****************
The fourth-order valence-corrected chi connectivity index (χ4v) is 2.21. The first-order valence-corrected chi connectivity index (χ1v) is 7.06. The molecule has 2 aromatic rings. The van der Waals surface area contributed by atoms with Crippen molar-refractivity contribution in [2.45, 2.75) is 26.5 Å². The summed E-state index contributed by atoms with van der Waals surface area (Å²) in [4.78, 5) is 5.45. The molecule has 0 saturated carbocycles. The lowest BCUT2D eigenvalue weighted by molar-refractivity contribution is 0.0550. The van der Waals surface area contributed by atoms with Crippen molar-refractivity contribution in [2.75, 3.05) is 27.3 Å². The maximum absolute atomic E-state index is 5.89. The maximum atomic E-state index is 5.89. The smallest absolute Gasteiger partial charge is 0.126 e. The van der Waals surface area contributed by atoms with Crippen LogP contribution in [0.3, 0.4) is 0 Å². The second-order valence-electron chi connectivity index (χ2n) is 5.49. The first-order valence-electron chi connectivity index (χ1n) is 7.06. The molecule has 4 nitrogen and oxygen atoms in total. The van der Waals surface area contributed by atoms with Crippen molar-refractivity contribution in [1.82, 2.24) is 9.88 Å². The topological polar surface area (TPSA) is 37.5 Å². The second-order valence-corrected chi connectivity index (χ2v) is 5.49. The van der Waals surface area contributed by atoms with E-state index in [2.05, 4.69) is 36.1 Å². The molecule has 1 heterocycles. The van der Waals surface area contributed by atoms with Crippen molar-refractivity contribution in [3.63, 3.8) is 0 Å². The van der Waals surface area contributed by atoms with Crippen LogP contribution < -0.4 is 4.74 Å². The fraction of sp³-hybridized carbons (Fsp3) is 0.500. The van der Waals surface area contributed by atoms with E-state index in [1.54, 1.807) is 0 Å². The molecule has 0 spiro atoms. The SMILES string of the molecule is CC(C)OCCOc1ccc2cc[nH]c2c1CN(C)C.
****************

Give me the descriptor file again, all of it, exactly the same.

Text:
The fourth-order valence-corrected chi connectivity index (χ4v) is 2.21. The first-order valence-corrected chi connectivity index (χ1v) is 7.06. The molecule has 2 aromatic rings. The van der Waals surface area contributed by atoms with Crippen molar-refractivity contribution in [2.45, 2.75) is 26.5 Å². The summed E-state index contributed by atoms with van der Waals surface area (Å²) in [4.78, 5) is 5.45. The molecule has 0 saturated carbocycles. The lowest BCUT2D eigenvalue weighted by molar-refractivity contribution is 0.0550. The van der Waals surface area contributed by atoms with Crippen molar-refractivity contribution in [2.75, 3.05) is 27.3 Å². The maximum absolute atomic E-state index is 5.89. The maximum atomic E-state index is 5.89. The smallest absolute Gasteiger partial charge is 0.126 e. The van der Waals surface area contributed by atoms with Crippen LogP contribution in [0.3, 0.4) is 0 Å². The second-order valence-electron chi connectivity index (χ2n) is 5.49. The first-order valence-electron chi connectivity index (χ1n) is 7.06. The molecule has 4 nitrogen and oxygen atoms in total. The van der Waals surface area contributed by atoms with Crippen molar-refractivity contribution in [1.82, 2.24) is 9.88 Å². The topological polar surface area (TPSA) is 37.5 Å². The second-order valence-corrected chi connectivity index (χ2v) is 5.49. The van der Waals surface area contributed by atoms with E-state index in [2.05, 4.69) is 36.1 Å². The molecule has 1 heterocycles. The van der Waals surface area contributed by atoms with Crippen molar-refractivity contribution in [3.63, 3.8) is 0 Å². The van der Waals surface area contributed by atoms with Crippen LogP contribution < -0.4 is 4.74 Å². The fraction of sp³-hybridized carbons (Fsp3) is 0.500. The van der Waals surface area contributed by atoms with E-state index in [1.54, 1.807) is 0 Å². The molecule has 0 spiro atoms. The SMILES string of the molecule is CC(C)OCCOc1ccc2cc[nH]c2c1CN(C)C.